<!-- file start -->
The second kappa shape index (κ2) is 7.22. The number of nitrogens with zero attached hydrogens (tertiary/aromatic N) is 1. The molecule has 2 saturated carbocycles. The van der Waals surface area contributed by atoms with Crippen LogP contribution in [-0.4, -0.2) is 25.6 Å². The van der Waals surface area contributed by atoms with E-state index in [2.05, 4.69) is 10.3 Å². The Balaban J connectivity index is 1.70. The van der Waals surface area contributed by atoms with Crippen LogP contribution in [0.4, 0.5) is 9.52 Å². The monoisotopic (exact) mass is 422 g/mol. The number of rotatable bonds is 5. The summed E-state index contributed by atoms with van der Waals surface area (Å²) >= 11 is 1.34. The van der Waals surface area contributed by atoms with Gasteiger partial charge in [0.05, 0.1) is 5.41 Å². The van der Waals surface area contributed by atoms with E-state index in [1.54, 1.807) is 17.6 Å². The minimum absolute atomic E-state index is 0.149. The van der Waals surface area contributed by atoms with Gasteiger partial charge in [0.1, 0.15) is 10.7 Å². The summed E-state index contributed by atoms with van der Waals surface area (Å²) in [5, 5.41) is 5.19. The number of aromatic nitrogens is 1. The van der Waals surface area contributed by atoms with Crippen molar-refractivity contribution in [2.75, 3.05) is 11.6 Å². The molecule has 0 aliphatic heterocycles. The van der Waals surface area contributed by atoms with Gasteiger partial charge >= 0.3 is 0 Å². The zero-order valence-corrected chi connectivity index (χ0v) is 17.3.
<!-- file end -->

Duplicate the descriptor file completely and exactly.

The second kappa shape index (κ2) is 7.22. The number of nitrogens with zero attached hydrogens (tertiary/aromatic N) is 1. The molecule has 2 saturated carbocycles. The van der Waals surface area contributed by atoms with Crippen LogP contribution in [-0.4, -0.2) is 25.6 Å². The van der Waals surface area contributed by atoms with E-state index in [2.05, 4.69) is 10.3 Å². The Balaban J connectivity index is 1.70. The van der Waals surface area contributed by atoms with Crippen LogP contribution in [0.4, 0.5) is 9.52 Å². The monoisotopic (exact) mass is 422 g/mol. The number of rotatable bonds is 5. The summed E-state index contributed by atoms with van der Waals surface area (Å²) >= 11 is 1.34. The van der Waals surface area contributed by atoms with Gasteiger partial charge in [0.05, 0.1) is 5.41 Å². The van der Waals surface area contributed by atoms with E-state index in [1.54, 1.807) is 17.6 Å². The minimum absolute atomic E-state index is 0.149. The van der Waals surface area contributed by atoms with Gasteiger partial charge in [0.1, 0.15) is 10.7 Å². The summed E-state index contributed by atoms with van der Waals surface area (Å²) in [5, 5.41) is 5.19. The number of aromatic nitrogens is 1. The van der Waals surface area contributed by atoms with Crippen molar-refractivity contribution in [2.75, 3.05) is 11.6 Å². The molecule has 0 aliphatic heterocycles. The van der Waals surface area contributed by atoms with Gasteiger partial charge >= 0.3 is 0 Å². The zero-order valence-corrected chi connectivity index (χ0v) is 17.3.